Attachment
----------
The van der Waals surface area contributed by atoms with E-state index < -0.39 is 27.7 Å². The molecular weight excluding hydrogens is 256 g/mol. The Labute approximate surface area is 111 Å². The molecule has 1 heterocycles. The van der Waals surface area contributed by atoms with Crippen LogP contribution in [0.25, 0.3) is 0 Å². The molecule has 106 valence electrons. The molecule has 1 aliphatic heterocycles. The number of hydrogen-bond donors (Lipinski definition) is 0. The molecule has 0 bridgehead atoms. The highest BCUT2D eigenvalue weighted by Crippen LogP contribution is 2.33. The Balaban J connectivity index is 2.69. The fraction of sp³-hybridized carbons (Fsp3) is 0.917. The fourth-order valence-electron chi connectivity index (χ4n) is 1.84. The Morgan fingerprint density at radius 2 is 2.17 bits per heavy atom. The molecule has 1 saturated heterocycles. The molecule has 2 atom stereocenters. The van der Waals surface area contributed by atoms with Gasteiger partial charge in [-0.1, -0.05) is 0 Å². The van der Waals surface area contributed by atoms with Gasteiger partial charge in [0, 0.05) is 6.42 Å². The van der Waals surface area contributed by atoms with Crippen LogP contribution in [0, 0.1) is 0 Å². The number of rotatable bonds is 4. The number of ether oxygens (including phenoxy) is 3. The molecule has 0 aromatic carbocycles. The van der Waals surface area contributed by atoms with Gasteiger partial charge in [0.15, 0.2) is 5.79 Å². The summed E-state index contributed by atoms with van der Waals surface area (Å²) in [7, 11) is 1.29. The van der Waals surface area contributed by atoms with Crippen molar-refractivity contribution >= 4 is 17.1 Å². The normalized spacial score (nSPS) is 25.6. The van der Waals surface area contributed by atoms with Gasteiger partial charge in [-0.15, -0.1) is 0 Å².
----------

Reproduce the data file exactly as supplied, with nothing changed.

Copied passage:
The van der Waals surface area contributed by atoms with E-state index < -0.39 is 27.7 Å². The molecular weight excluding hydrogens is 256 g/mol. The Labute approximate surface area is 111 Å². The molecule has 1 heterocycles. The van der Waals surface area contributed by atoms with Crippen LogP contribution in [0.25, 0.3) is 0 Å². The molecule has 106 valence electrons. The molecule has 1 aliphatic heterocycles. The number of hydrogen-bond donors (Lipinski definition) is 0. The molecule has 0 bridgehead atoms. The highest BCUT2D eigenvalue weighted by Crippen LogP contribution is 2.33. The Balaban J connectivity index is 2.69. The fraction of sp³-hybridized carbons (Fsp3) is 0.917. The fourth-order valence-electron chi connectivity index (χ4n) is 1.84. The Morgan fingerprint density at radius 2 is 2.17 bits per heavy atom. The molecule has 1 saturated heterocycles. The molecule has 2 atom stereocenters. The van der Waals surface area contributed by atoms with Gasteiger partial charge in [-0.1, -0.05) is 0 Å². The van der Waals surface area contributed by atoms with Gasteiger partial charge in [0, 0.05) is 6.42 Å². The van der Waals surface area contributed by atoms with Crippen LogP contribution in [0, 0.1) is 0 Å². The number of rotatable bonds is 4. The number of ether oxygens (including phenoxy) is 3. The molecule has 0 aromatic carbocycles. The van der Waals surface area contributed by atoms with Gasteiger partial charge in [0.15, 0.2) is 5.79 Å². The summed E-state index contributed by atoms with van der Waals surface area (Å²) in [7, 11) is 1.29. The van der Waals surface area contributed by atoms with Crippen molar-refractivity contribution >= 4 is 17.1 Å². The normalized spacial score (nSPS) is 25.6. The van der Waals surface area contributed by atoms with Gasteiger partial charge in [-0.15, -0.1) is 0 Å².